• Don’t rub, touch or apply pressure to the hurting eye
  • Flush out any chemicals the eye has been exposed to with clean water
  • Do not self-medicate
  • Don’t try to remove any foreign object stuck in the eye
  • Shield the eye with a gauze patch till you get medical attention

For any eye-related query or treatment, get in touch with your eye doctor in Fresno today!

Just as you experience the very unfortunate effects of aging like decreasing physical stamina, your eyes also exhibit an age-related decline in performance; especially after the age of 60.

Some people will experience more serious age-related eye diseases, which should be treated immediately. The common age-related eye problems are:


Presbyopia is just the gradual loss of the ability to see close by objects; this means that you can’t read books, sew or chop vegetables properly without a pair of reading glasses.


Floaters are an increasingly common ailment. They are those tiny specs or spots that float across the field of vision when we see bright lights. Remember seeing floating spots everywhere after a camera flash or those irritating flecks that appeared in your visual periphery out of nowhere after you stared directly at the sun? Those are floaters.

Though most often they are a benign problem, sometimes they may indicate the beginning of a more serious eye problem like retinal detachment.  If you notice a sudden change in the type or number of spots or flashes you see, visit your eye doctor as soon as possible.

Dry Eyes:

This is a common ailment, especially if you watch a lot of TV or sit in front of the computer a lot. This happens when tear glands cannot make enough tears or produce poor quality tears. Dry eyes can be uncomfortable, causing itching, burning, or in extremely rare cases, loss of vision.


Another not so serious eye problem, excessive tearing can cause a lot of itching and uncomfortable sensations in the eyes. If you are extremely sensitive to light, wind, or temperature changes, you might be plagued by this problem.


Cataracts are one of the most common health problems among old people. The symptoms are:

  • Cloudy, blurry or dim vision
  • Difficulty seeing at night
  • Sensitivity to light and glare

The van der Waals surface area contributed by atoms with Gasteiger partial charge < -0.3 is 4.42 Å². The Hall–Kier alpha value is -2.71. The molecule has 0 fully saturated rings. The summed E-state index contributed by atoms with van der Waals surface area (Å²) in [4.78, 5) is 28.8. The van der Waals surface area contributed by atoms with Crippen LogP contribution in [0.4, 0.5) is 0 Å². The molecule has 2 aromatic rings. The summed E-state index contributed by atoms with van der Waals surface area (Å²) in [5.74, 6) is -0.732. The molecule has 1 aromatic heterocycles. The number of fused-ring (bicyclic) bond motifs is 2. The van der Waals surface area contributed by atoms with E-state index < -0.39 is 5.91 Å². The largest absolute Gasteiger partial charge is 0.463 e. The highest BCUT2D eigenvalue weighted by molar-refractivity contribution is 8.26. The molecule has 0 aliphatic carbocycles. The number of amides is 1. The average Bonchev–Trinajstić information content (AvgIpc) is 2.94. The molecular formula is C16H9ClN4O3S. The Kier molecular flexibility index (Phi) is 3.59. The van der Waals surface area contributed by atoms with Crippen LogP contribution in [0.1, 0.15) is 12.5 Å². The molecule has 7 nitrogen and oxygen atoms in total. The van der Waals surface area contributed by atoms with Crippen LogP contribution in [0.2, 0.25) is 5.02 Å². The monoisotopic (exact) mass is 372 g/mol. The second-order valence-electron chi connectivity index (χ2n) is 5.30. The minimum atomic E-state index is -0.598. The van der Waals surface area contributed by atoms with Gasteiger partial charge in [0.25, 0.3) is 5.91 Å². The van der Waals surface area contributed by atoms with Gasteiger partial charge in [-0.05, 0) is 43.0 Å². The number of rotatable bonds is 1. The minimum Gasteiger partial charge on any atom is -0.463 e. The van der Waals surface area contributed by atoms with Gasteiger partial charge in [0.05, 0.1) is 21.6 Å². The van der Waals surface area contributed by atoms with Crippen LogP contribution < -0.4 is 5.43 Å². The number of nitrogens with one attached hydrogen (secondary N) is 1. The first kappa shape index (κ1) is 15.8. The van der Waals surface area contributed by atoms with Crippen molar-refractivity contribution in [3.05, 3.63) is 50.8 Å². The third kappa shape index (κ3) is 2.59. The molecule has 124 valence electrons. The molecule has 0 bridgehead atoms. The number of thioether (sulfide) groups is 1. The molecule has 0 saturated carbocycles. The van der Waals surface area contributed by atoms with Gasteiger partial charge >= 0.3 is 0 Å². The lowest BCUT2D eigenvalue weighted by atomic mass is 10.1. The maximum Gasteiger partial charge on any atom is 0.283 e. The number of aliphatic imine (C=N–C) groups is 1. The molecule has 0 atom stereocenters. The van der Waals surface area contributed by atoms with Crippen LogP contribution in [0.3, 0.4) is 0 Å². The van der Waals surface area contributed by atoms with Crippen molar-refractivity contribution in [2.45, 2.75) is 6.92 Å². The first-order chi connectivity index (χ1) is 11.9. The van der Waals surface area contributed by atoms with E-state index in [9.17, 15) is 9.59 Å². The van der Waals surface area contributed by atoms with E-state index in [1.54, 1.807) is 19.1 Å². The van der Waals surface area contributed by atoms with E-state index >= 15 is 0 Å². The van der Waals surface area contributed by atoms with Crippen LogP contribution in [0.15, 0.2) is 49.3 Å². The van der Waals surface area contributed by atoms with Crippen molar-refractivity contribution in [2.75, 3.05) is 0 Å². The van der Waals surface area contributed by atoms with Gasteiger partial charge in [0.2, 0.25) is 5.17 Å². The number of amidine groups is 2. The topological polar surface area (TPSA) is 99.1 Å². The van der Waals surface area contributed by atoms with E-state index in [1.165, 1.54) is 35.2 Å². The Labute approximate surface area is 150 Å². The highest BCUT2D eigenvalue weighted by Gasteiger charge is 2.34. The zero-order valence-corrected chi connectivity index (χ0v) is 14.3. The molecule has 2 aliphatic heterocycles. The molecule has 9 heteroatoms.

• Fading or yellowing of colors

Cataracts, though not preventable can be corrected with a simple, no stress surgery.


Glaucoma, most commonly associated with diabetics, occurs because of unusually high pressure inside the eye. This pressure damages nerve fibers that carry visual information from your eye via the optic nerve to your brain. Advanced glaucoma can lead to patients seeing blind spots in their visual field. Glaucoma should be detected immediately because if it is left untreated, glaucoma can lead to irreversible blindness.

Retinal disorders:

The retina (a thin lining on the back of the eye) collects visual images and passes them on to the brain. Retinal disorders interrupt this transfer of images. Retinal disorders include age-related macular degeneration, diabetic retinopathy, and retinal detachment.


The pink eye’ causes redness and inflammation of the thin layer of tissue that covers the front of the eye because of a bacterial infection. Conjunctivitis can affect one eye at first, but usually affects both eyes after a few hours. It is an easily treatable disease with the help of a right doctor.

Corneal Diseases:

Disease, infection or injury to the cornea can lead to irreversible damage and compromise your visual faculties. The cornea is the clear, dome-shaped “window” at the front of the eye. It helps to focus light that enters the eye hence is a very important part of the eye.

Eyelid Problems:

Droopy eyelids, blinking spasms or infected and inflamed outer edges of the eyelids near the eyelashes are common eyelid problems. This can cause pain, itching tearing, and sensitivity to light.

Temporal Arteritis:

When the temporal arteries which supply blood to the head and brain become inflamed or damaged, they can cause severe headaches, pain when chewing, and tenderness in the temple area. It may be followed by sudden vision loss in one eye. Other symptoms can include joint pain, weight loss, and low-grade fever.

The best solution to combat eye problems is early prognosis and detection. If you ever feel like you are experiencing these symptoms, then it would be best if you contact an eye doctor at InSight Vision Center, Fresno CA, immediately. Remember prevention is better than cure.